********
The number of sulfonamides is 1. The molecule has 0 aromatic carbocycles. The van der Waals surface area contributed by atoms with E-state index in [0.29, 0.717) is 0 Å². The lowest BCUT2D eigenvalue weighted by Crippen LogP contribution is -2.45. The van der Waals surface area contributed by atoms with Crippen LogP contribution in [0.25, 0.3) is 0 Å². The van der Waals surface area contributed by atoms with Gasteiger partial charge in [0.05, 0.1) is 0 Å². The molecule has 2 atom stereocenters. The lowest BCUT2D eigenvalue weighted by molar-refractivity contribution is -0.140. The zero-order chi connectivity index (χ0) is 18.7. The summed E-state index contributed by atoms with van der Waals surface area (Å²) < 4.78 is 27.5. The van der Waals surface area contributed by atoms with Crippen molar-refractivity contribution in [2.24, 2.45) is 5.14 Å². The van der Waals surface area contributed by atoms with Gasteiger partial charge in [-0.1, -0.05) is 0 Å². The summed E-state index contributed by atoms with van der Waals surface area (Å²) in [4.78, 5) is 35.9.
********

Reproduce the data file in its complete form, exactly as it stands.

The number of sulfonamides is 1. The molecule has 0 aromatic carbocycles. The van der Waals surface area contributed by atoms with E-state index in [0.29, 0.717) is 0 Å². The lowest BCUT2D eigenvalue weighted by Crippen LogP contribution is -2.45. The van der Waals surface area contributed by atoms with Crippen LogP contribution in [0.25, 0.3) is 0 Å². The van der Waals surface area contributed by atoms with Gasteiger partial charge in [0.05, 0.1) is 0 Å². The molecule has 2 atom stereocenters. The lowest BCUT2D eigenvalue weighted by molar-refractivity contribution is -0.140. The zero-order chi connectivity index (χ0) is 18.7. The summed E-state index contributed by atoms with van der Waals surface area (Å²) < 4.78 is 27.5. The van der Waals surface area contributed by atoms with Crippen molar-refractivity contribution in [2.24, 2.45) is 5.14 Å². The van der Waals surface area contributed by atoms with Gasteiger partial charge in [-0.1, -0.05) is 0 Å². The summed E-state index contributed by atoms with van der Waals surface area (Å²) in [4.78, 5) is 35.9.